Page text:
12 September 2017

Stop the Killing... of the Oceans: Help Put a Stop to Plastic Pollution

Amid calls to end drug-related killings, a waste and pollution watch group has called attention to another type of “killing” that has to stop now. 

The EcoWaste Coalition, in observance of the National Cleanup Month, asked the government, industry and the citizenry to stop the killing of the world’s oceans, citing the dumping of millions of tons of plastic waste that is contaminating the marine ecosystems and lethally threatening aquatic organisms.

To prevent plastics and other discards from spilling from land to water courses and bodies, the group advocating for a zero waste and a toxic-free Philippines called for the genuine enforcement of Republic Act 9003, or the Ecological Solid Waste Management Act.

The group pressed for the active implementation of R.A. 9003 as the Manila Bay Coastal Cleanup and Brand Audit organized by various green groups gets underway from September 11 to 20 at the Freedom Island in ParaƱaque City.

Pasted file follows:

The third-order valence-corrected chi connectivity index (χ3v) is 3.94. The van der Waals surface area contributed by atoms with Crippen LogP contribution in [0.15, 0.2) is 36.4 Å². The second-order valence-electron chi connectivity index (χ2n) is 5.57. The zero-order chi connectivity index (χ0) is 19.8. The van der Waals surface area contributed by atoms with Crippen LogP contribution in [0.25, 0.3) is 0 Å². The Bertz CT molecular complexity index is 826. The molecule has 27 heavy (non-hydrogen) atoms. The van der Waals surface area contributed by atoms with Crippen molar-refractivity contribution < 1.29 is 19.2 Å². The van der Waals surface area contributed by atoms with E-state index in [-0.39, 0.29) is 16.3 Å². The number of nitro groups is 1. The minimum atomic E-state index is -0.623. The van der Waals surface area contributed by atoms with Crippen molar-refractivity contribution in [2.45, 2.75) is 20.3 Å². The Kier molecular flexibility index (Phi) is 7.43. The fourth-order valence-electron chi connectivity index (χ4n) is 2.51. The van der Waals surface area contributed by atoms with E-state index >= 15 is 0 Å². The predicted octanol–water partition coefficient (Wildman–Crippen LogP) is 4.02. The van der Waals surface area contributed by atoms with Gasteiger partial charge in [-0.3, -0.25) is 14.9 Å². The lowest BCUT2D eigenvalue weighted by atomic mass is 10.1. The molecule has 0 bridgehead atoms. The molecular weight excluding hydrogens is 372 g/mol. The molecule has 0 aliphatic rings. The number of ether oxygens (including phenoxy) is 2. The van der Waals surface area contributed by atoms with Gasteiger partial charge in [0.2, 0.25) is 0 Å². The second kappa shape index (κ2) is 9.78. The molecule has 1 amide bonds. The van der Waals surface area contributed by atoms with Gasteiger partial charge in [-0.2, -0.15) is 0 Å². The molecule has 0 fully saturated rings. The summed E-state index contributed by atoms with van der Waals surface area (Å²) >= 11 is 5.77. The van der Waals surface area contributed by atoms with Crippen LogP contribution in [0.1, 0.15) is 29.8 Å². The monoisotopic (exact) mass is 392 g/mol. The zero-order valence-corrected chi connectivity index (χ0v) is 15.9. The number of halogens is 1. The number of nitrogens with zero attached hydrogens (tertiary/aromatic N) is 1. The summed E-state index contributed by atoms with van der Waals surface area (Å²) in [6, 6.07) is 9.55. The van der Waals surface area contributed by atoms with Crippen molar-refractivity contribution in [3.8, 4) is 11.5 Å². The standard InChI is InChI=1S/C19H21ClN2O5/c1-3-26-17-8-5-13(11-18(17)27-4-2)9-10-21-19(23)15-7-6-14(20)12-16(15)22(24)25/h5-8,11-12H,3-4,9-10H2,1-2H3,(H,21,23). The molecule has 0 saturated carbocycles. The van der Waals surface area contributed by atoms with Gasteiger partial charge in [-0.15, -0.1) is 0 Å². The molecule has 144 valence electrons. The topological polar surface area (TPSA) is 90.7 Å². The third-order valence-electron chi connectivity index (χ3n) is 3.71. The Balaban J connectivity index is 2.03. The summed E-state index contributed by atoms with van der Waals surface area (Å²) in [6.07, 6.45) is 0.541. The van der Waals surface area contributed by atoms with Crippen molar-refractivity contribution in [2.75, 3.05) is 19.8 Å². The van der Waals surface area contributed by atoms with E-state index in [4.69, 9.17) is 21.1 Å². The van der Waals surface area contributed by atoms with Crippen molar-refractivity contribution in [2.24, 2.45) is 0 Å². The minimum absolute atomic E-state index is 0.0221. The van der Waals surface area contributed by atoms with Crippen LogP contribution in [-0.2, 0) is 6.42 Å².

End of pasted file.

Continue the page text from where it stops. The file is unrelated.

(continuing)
The nine-day cleanup and audit is organized by the Break Free from Plastic Movement, EcoWaste Coalition, Global Alliance for Incinerator Alternatives, Greenpeace, Health Care Without Harm, Mother Earth Foundation, Samahan ng mga Nananambakan sa Dumpsite Area,  Samahan ng Muling Pagkabuhay Multi-Purpose Cooperative, and other groups.

“As we help in picking up the garbage along the polluted coastline of Manila Bay, we want to call attention to the urgent need to enforce R.A. 9003 in all local government units (LGUs) and component barangays to curb global plastic pollution that is killing the oceans,” said Aileen Lucero, National Coordinator, EcoWaste Coaltion.

R.A. 9003, among a long list of prohibitions, forbids and penalizes littering, open burning, open dumping, the manufacture, distribution or use of non-environmentally acceptable packaging materials, and the importation of toxic wastes misrepresented as “recyclable.”